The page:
Local leaders approve transportation projects for 2016 to 2025

At the August meeting of the Charlotte Regional Transportation Planning Organization (CRTPO), delegates from throughout Mecklenburg, Union, and Iredell Counties approved a list of transportation projects that will receive state funding between 2016 and 2025.

Sustain Charlotte’s Education + Outreach Director, Meg Fencil, read portions of a joint letter submitted to the CRTPO by members of the Transportation Choices Alliance on July 31. Check out that letter and the CRTPO’s response here.

Map of the CRTPO region (Image: CRTPO.org)

Map of the CRTPO region (Image: CRTPO.org)

The public comment period at the beginning of the meeting was far busier than usual, with eight residents speaking. Most of the comments were in opposition to the planned I-77N toll lane project. Despite “no” votes from a number of towns, the motion to approve the 2016-2025 Transportation Improvement Plan (TIP) passed.

What does this mean for our region? Well, the TIP includes a lot of road widening projects and other road construction projects that are likely to encourage more sprawl. Since Charlotte is already the 5th most sprawling large metro area in the nation, that’s not good news. One of the major points we made in our joint letter is that most of the projects on this list aim to deal with an increasing supply of traffic, rather than managing demand. With a regional population that is growing faster than almost every other large city in the nation, it’s time to seriously re-evaluate our transportation priorities.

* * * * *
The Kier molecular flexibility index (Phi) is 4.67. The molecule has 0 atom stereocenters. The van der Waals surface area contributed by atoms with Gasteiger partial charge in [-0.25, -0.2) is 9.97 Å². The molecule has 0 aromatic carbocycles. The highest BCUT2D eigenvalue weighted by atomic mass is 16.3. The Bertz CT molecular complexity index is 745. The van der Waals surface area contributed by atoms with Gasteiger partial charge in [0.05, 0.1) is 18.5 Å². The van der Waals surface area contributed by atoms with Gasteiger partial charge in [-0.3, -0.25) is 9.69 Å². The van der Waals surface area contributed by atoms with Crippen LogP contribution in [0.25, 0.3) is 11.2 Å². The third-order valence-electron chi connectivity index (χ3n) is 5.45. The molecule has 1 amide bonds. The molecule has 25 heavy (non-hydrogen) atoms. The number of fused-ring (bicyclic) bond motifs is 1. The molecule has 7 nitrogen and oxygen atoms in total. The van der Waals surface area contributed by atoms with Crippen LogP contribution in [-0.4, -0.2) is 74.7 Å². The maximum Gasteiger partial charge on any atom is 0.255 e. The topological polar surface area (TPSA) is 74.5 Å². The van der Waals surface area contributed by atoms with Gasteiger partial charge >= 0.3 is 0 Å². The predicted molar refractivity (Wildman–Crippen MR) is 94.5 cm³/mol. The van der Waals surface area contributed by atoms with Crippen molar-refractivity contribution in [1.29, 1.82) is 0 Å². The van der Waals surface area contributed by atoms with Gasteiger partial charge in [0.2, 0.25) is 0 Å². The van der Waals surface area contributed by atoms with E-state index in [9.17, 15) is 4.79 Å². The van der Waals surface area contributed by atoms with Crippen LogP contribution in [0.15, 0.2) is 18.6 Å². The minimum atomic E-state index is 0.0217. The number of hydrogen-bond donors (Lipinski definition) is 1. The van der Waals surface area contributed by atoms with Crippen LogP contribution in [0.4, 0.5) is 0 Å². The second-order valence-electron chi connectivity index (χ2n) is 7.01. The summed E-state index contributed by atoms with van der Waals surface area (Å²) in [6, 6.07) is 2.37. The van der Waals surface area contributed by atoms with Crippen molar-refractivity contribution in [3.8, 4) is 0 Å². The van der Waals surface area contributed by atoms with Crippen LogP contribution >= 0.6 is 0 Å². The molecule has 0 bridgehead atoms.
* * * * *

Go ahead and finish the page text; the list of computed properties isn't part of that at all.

Let’s start moving people, not just moving vehicles. We applaud Charlotte for its innovative Complete Streets policy, known as the Urban Street Design Guidelines. These guidelines provide for sidewalks, crosswalks, and bike lanes to be built on all new public streets except interstates and interstate exchanges. Most of the projects in the TIP will have amenities for pedestrians and people on bikes, and we’re excited about that!

But we also need more stand-alone bicycle and pedestrian infrastructure like greenways and addition of sidewalks and bike lanes to existing streets. Unfortunately, the state of North Carolina’s transportation funding process called SPOT 3.0 only allows stand-alone bike/ped projects to be funded at the local (Division Needs) level. These projects also require a 20% local funding match, due to federal guidelines. Click here to see a list of non-highway projects for the CRTPO region.

The CRTPO’s Bicycle and Pedestrian Work Group, formed in August 2014, was established to proactively plan how funding will be allocated for bicycle and pedestrian projects. We’re enthusiastic about the work that this group has done so far to create a methodology for objectively ranking bike/ped projects!

The Bicycle and Pedestrian Work Group

The Bicycle and Pedestrian Work Group aims for consistency and continuity in planning efforts. (Photo: CRTPO.org)


How can you add your voice to the conversation?

Speak up: Most residents don’t engage their policymakers in discussions about transportation funding because they think it’s too technical and complicated. But you don’t need to understand every nuance of the process in order to speak up. It’s as simple as calling or writing to your CRTPO representative and saying, “Hi, I live in the town/city you represent. I value the ability to walk/bike/ride transit, and I’d like to see more funding for those types of projects.

Join the movement: If you support sustainable transportation that meets the needs of all people, we invite you to partner with Sustain Charlotte and more than 30 organizations by joining the Transportation Choices Alliance! We offer individual memberships starting at only $3/month, free membership to nonprofits, and an affordable  organizational membership package for businesses.


Learn more: We know you’re busy. Sustain Charlotte’s staff attend five local transportation meetings per month so we can keep you informed about projects and discussions. If you’d like to get more involved in the regional transportation scene and attend a public meeting (they’re open to the public!), contact Meg Fencil at meg.fencil@sustaincharlotte.org for details.

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